PMQs: How did SNP's Stephen Flynn, Rishi Sunak and Sir Keir Starmer perform as China and pensions raised

The Prime Minister attacked Labour’s housebuilding policy when criticised over China and collapsing schools.

There are no easy weeks for Rishi Sunak at the moment, and he will be pleased to have seen off the final Prime Minister’s Questions before conference season.

In a bruising session, Sir Keir Starmer questioned Mr Sunak over Chinese interference, prison security and a failure to deal with Britain’s problems.

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The SNP Westminster leader Stephen Flynn took a different approach, instead asking questions about both Labour and the Tories failing to confirm they support the pensions triple-lock.

Prime Minister Rishi Sunak was branded "inaction man" during Prime Minister's Questions in the House of Commons, London.Prime Minister Rishi Sunak was branded "inaction man" during Prime Minister's Questions in the House of Commons, London.
Prime Minister Rishi Sunak was branded "inaction man" during Prime Minister's Questions in the House of Commons, London.

Rishi Sunak

Initially asked about why the terrorist suspect Daniel Khalife, who escaped from jail, was not held in a category A prison, Mr Sunak sought to reassure the public and criticise Labour’s record from ten years ago.

The Prime Minister said: “He [Sir Keir], with his background, should know better that because of the wide variety and considerable difference in severity of people charged under that Act, it is not and has never been the policy that they are all held in category A prisons.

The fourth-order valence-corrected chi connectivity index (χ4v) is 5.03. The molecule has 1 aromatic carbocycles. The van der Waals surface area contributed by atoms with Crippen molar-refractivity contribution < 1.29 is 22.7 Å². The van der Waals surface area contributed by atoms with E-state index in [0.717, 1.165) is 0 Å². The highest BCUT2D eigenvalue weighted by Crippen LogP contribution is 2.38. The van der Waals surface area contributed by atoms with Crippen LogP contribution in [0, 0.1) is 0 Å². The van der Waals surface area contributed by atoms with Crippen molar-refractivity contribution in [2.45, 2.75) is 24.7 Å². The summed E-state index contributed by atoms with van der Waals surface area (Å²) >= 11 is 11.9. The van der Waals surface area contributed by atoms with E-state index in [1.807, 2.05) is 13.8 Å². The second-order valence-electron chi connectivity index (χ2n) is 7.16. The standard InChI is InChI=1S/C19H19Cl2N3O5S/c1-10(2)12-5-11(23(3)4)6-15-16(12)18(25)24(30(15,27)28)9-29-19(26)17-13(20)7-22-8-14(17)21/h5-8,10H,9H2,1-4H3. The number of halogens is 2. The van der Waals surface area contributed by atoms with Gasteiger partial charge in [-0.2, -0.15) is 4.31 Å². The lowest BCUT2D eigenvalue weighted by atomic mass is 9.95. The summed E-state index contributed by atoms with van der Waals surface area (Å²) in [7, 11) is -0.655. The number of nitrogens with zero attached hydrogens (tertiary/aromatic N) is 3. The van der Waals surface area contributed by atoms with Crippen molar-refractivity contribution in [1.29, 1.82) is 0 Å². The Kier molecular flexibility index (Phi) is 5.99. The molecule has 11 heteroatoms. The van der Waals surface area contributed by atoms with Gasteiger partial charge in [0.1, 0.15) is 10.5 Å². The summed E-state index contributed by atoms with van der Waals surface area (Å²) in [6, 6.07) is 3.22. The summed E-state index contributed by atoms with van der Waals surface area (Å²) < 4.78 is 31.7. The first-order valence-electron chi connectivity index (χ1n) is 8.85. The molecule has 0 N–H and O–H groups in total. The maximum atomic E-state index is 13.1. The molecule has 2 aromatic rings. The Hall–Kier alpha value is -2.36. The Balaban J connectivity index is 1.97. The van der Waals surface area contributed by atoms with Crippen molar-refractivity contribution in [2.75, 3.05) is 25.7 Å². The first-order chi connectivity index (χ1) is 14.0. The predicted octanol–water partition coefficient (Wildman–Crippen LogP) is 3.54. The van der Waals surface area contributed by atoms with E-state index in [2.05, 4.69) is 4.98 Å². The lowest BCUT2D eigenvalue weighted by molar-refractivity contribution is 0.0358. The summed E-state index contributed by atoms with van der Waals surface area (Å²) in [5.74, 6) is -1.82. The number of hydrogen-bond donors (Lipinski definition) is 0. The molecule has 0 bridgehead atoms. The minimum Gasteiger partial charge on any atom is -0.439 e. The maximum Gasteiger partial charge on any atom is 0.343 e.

“But if he wanted to have a truly honest debate about this, perhaps he’d acknowledge that prison escapes under the Labour government were almost ten times higher than under the Conservatives.”

Mr Sunak also struggled to answer whether foreign secretary James Cleverly had raised with China the specific case of a Scottish parliamentary researcher alleged to have spied for Beijing.

Sir Keir Starmer

Much like last week where the concrete in schools scandal dominated, again the Labour leader had a lot to work with.

Sir Keir criticised the UK Government's handling of the criminal justice system, pointing to both the escape and failures in the probation system that a victim's family saw ministers have "blood on their hands".

He said: “The Chief Inspector of Prisons said conditions in Wandsworth are so bad it should be shut down. The Chancellor is telling anyone who will listen that he raised concerns months ago. Probation, school buildings, now prisons. Why does the Prime Minister keep ignoring the warnings until it’s too late?”.

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On China, Sir Keir accused the Government of being “totally at odds with Parliament’s intelligence and security committee report of July this year”.

He said: “This has been raised time and time again. But, yet again, the Prime Minister fails to heed the warnings and he’s now desperately playing catch up. So, will he finally commit to the full audit of UK-China relations, which so many in this House have so long demanded?”

Stephen Flynn

Mr Flynn tried to pin down the Prime Minister on the triple lock on state pensions, with Mr Sunak failing to guarantee it will feature in the next Conservative manifesto.

The SNP Westminster leader said: “As someone who spends more money heating their swimming pool than the total value of the UK state pension, I think it’s safe to say that the Prime Minister might not be as invested in this topic as some others. But let’s afford him the opportunity to clear up any confusion.

“Will he commit his party, the Conservative Party, to maintaining the state pension triple lock beyond the next general election – yes or no?”.



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